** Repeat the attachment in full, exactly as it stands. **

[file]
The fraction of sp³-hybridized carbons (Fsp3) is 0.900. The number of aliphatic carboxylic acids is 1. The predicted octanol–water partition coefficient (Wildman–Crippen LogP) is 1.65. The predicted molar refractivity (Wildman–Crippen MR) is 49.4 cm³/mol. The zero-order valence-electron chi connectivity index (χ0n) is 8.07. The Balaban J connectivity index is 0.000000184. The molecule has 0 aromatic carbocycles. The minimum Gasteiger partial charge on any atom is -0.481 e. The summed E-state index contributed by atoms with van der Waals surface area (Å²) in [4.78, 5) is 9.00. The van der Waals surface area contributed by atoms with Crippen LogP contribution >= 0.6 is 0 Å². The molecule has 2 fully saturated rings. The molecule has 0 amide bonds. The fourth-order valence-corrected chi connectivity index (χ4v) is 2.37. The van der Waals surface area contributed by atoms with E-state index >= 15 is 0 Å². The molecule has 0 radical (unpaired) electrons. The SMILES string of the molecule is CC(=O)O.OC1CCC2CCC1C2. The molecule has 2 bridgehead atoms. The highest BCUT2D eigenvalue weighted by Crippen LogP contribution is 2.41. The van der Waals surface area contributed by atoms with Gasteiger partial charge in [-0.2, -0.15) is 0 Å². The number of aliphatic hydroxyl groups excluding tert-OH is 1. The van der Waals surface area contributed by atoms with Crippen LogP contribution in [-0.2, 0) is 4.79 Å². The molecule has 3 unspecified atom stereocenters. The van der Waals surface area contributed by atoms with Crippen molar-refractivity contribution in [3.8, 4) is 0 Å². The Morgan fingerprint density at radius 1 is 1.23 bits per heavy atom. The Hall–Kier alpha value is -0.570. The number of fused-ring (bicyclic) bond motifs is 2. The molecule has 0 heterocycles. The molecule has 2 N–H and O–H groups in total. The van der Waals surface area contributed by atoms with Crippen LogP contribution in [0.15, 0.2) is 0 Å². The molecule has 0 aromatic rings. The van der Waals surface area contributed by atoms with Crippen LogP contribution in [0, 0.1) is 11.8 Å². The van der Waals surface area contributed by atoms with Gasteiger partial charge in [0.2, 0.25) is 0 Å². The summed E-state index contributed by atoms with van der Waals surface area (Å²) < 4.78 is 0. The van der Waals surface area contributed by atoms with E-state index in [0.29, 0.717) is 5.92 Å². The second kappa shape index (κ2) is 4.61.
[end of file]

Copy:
The fraction of sp³-hybridized carbons (Fsp3) is 0.900. The number of aliphatic carboxylic acids is 1. The predicted octanol–water partition coefficient (Wildman–Crippen LogP) is 1.65. The predicted molar refractivity (Wildman–Crippen MR) is 49.4 cm³/mol. The zero-order valence-electron chi connectivity index (χ0n) is 8.07. The Balaban J connectivity index is 0.000000184. The molecule has 0 aromatic carbocycles. The minimum Gasteiger partial charge on any atom is -0.481 e. The summed E-state index contributed by atoms with van der Waals surface area (Å²) in [4.78, 5) is 9.00. The van der Waals surface area contributed by atoms with Crippen LogP contribution >= 0.6 is 0 Å². The molecule has 2 fully saturated rings. The molecule has 0 amide bonds. The fourth-order valence-corrected chi connectivity index (χ4v) is 2.37. The van der Waals surface area contributed by atoms with E-state index >= 15 is 0 Å². The molecule has 0 radical (unpaired) electrons. The SMILES string of the molecule is CC(=O)O.OC1CCC2CCC1C2. The molecule has 2 bridgehead atoms. The highest BCUT2D eigenvalue weighted by Crippen LogP contribution is 2.41. The van der Waals surface area contributed by atoms with Gasteiger partial charge in [-0.2, -0.15) is 0 Å². The number of aliphatic hydroxyl groups excluding tert-OH is 1. The van der Waals surface area contributed by atoms with Crippen LogP contribution in [-0.2, 0) is 4.79 Å². The molecule has 3 unspecified atom stereocenters. The van der Waals surface area contributed by atoms with Crippen molar-refractivity contribution in [3.8, 4) is 0 Å². The Morgan fingerprint density at radius 1 is 1.23 bits per heavy atom. The Hall–Kier alpha value is -0.570. The number of fused-ring (bicyclic) bond motifs is 2. The molecule has 0 heterocycles. The molecule has 2 N–H and O–H groups in total. The van der Waals surface area contributed by atoms with Crippen LogP contribution in [0.15, 0.2) is 0 Å². The molecule has 0 aromatic rings. The van der Waals surface area contributed by atoms with Crippen LogP contribution in [0, 0.1) is 11.8 Å². The van der Waals surface area contributed by atoms with Gasteiger partial charge in [0.2, 0.25) is 0 Å². The summed E-state index contributed by atoms with van der Waals surface area (Å²) < 4.78 is 0. The van der Waals surface area contributed by atoms with E-state index in [0.29, 0.717) is 5.92 Å². The second kappa shape index (κ2) is 4.61.